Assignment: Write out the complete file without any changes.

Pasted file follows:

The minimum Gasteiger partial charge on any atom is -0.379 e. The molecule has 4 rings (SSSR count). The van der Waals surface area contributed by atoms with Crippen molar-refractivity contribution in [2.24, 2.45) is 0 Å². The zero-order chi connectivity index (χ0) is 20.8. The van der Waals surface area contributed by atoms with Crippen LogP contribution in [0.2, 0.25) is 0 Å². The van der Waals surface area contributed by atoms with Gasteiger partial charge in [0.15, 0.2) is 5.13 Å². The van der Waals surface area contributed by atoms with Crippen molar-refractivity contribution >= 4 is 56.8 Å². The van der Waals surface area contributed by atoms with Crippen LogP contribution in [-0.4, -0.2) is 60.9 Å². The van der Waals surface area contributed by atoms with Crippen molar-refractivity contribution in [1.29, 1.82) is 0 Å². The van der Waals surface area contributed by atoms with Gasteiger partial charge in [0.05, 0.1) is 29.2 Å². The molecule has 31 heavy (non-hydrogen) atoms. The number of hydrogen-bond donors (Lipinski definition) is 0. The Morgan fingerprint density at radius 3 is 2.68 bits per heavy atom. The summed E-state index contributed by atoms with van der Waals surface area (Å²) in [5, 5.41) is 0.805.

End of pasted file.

The minimum Gasteiger partial charge on any atom is -0.379 e. The molecule has 4 rings (SSSR count). The van der Waals surface area contributed by atoms with Crippen molar-refractivity contribution in [2.24, 2.45) is 0 Å². The zero-order chi connectivity index (χ0) is 20.8. The van der Waals surface area contributed by atoms with Crippen LogP contribution in [0.2, 0.25) is 0 Å². The van der Waals surface area contributed by atoms with Gasteiger partial charge in [0.15, 0.2) is 5.13 Å². The van der Waals surface area contributed by atoms with Crippen molar-refractivity contribution >= 4 is 56.8 Å². The van der Waals surface area contributed by atoms with Crippen LogP contribution in [-0.4, -0.2) is 60.9 Å². The van der Waals surface area contributed by atoms with Crippen molar-refractivity contribution in [1.29, 1.82) is 0 Å². The van der Waals surface area contributed by atoms with Gasteiger partial charge in [0.05, 0.1) is 29.2 Å². The molecule has 31 heavy (non-hydrogen) atoms. The number of hydrogen-bond donors (Lipinski definition) is 0. The Morgan fingerprint density at radius 3 is 2.68 bits per heavy atom. The summed E-state index contributed by atoms with van der Waals surface area (Å²) in [5, 5.41) is 0.805.